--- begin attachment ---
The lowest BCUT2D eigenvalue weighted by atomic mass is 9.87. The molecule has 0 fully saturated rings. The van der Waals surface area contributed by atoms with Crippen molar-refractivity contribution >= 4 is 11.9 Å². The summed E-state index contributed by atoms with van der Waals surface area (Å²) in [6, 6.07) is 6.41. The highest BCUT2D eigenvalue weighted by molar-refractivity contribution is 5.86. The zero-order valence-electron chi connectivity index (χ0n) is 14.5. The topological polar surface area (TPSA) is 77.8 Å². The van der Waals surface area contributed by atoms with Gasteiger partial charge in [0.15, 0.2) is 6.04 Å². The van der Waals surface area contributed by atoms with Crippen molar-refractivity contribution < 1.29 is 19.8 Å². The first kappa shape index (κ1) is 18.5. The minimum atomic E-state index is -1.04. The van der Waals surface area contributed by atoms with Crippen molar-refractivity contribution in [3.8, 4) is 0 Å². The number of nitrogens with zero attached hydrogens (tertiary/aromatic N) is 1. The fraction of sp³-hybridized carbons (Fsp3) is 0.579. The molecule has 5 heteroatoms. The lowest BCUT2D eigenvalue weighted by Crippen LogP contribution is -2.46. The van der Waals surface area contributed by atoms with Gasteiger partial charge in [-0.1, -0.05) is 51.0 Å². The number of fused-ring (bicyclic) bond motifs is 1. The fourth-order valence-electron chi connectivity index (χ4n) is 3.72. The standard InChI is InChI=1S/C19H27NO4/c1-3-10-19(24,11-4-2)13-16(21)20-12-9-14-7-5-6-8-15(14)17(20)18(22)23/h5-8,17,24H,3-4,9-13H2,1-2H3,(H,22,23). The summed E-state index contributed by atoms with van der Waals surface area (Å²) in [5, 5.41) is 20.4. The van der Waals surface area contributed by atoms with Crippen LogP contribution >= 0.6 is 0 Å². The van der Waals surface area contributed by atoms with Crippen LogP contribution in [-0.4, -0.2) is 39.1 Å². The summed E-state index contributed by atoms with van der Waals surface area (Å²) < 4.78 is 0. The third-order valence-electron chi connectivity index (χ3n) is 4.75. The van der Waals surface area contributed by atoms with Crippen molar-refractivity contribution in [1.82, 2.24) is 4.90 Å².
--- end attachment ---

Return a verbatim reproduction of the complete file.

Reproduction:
The lowest BCUT2D eigenvalue weighted by atomic mass is 9.87. The molecule has 0 fully saturated rings. The van der Waals surface area contributed by atoms with Crippen molar-refractivity contribution >= 4 is 11.9 Å². The summed E-state index contributed by atoms with van der Waals surface area (Å²) in [6, 6.07) is 6.41. The highest BCUT2D eigenvalue weighted by molar-refractivity contribution is 5.86. The zero-order valence-electron chi connectivity index (χ0n) is 14.5. The topological polar surface area (TPSA) is 77.8 Å². The van der Waals surface area contributed by atoms with Gasteiger partial charge in [0.15, 0.2) is 6.04 Å². The van der Waals surface area contributed by atoms with Crippen molar-refractivity contribution < 1.29 is 19.8 Å². The first kappa shape index (κ1) is 18.5. The minimum atomic E-state index is -1.04. The van der Waals surface area contributed by atoms with Crippen molar-refractivity contribution in [3.8, 4) is 0 Å². The number of nitrogens with zero attached hydrogens (tertiary/aromatic N) is 1. The fraction of sp³-hybridized carbons (Fsp3) is 0.579. The molecule has 5 heteroatoms. The lowest BCUT2D eigenvalue weighted by Crippen LogP contribution is -2.46. The van der Waals surface area contributed by atoms with Gasteiger partial charge in [-0.1, -0.05) is 51.0 Å². The number of fused-ring (bicyclic) bond motifs is 1. The fourth-order valence-electron chi connectivity index (χ4n) is 3.72. The standard InChI is InChI=1S/C19H27NO4/c1-3-10-19(24,11-4-2)13-16(21)20-12-9-14-7-5-6-8-15(14)17(20)18(22)23/h5-8,17,24H,3-4,9-13H2,1-2H3,(H,22,23). The summed E-state index contributed by atoms with van der Waals surface area (Å²) in [5, 5.41) is 20.4. The van der Waals surface area contributed by atoms with Crippen LogP contribution >= 0.6 is 0 Å². The van der Waals surface area contributed by atoms with Crippen LogP contribution in [-0.4, -0.2) is 39.1 Å². The summed E-state index contributed by atoms with van der Waals surface area (Å²) < 4.78 is 0. The third-order valence-electron chi connectivity index (χ3n) is 4.75. The van der Waals surface area contributed by atoms with Crippen molar-refractivity contribution in [1.82, 2.24) is 4.90 Å².